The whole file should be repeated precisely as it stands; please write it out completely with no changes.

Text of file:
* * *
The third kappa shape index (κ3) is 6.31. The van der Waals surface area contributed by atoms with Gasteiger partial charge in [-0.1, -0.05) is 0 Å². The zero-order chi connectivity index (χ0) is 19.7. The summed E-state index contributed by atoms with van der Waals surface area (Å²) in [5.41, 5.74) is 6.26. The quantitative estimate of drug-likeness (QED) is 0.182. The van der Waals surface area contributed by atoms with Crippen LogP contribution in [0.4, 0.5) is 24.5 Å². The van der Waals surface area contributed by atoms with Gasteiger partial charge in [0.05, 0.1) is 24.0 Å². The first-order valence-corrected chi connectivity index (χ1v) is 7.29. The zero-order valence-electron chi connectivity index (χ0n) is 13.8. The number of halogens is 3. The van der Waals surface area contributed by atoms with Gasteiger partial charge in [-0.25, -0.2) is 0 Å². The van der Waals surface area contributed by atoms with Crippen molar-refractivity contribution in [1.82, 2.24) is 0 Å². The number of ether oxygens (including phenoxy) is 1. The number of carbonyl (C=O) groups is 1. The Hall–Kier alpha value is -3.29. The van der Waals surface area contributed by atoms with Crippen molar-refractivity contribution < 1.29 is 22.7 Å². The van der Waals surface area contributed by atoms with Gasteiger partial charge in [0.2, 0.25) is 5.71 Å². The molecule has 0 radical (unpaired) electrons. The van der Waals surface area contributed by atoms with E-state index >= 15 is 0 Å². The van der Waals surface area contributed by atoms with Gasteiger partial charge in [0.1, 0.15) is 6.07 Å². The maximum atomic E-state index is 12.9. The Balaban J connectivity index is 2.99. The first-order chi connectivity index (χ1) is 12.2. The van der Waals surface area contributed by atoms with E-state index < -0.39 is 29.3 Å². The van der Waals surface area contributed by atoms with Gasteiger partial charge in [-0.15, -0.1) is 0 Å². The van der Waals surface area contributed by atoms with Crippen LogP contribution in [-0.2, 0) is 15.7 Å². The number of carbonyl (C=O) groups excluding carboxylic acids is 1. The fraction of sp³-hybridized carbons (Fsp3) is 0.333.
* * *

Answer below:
The third kappa shape index (κ3) is 6.31. The van der Waals surface area contributed by atoms with Gasteiger partial charge in [-0.1, -0.05) is 0 Å². The zero-order chi connectivity index (χ0) is 19.7. The summed E-state index contributed by atoms with van der Waals surface area (Å²) in [5.41, 5.74) is 6.26. The quantitative estimate of drug-likeness (QED) is 0.182. The van der Waals surface area contributed by atoms with Crippen LogP contribution in [0.4, 0.5) is 24.5 Å². The van der Waals surface area contributed by atoms with Gasteiger partial charge in [0.05, 0.1) is 24.0 Å². The first-order valence-corrected chi connectivity index (χ1v) is 7.29. The zero-order valence-electron chi connectivity index (χ0n) is 13.8. The number of halogens is 3. The van der Waals surface area contributed by atoms with Gasteiger partial charge in [-0.25, -0.2) is 0 Å². The van der Waals surface area contributed by atoms with Crippen molar-refractivity contribution in [1.82, 2.24) is 0 Å². The number of ether oxygens (including phenoxy) is 1. The number of carbonyl (C=O) groups is 1. The Hall–Kier alpha value is -3.29. The van der Waals surface area contributed by atoms with Crippen molar-refractivity contribution < 1.29 is 22.7 Å². The van der Waals surface area contributed by atoms with Gasteiger partial charge in [0.2, 0.25) is 5.71 Å². The molecule has 0 radical (unpaired) electrons. The van der Waals surface area contributed by atoms with E-state index >= 15 is 0 Å². The van der Waals surface area contributed by atoms with Gasteiger partial charge in [0.1, 0.15) is 6.07 Å². The maximum atomic E-state index is 12.9. The Balaban J connectivity index is 2.99. The first-order chi connectivity index (χ1) is 12.2. The van der Waals surface area contributed by atoms with E-state index < -0.39 is 29.3 Å². The van der Waals surface area contributed by atoms with Gasteiger partial charge in [-0.15, -0.1) is 0 Å². The van der Waals surface area contributed by atoms with Crippen LogP contribution in [-0.2, 0) is 15.7 Å². The number of carbonyl (C=O) groups excluding carboxylic acids is 1. The fraction of sp³-hybridized carbons (Fsp3) is 0.333.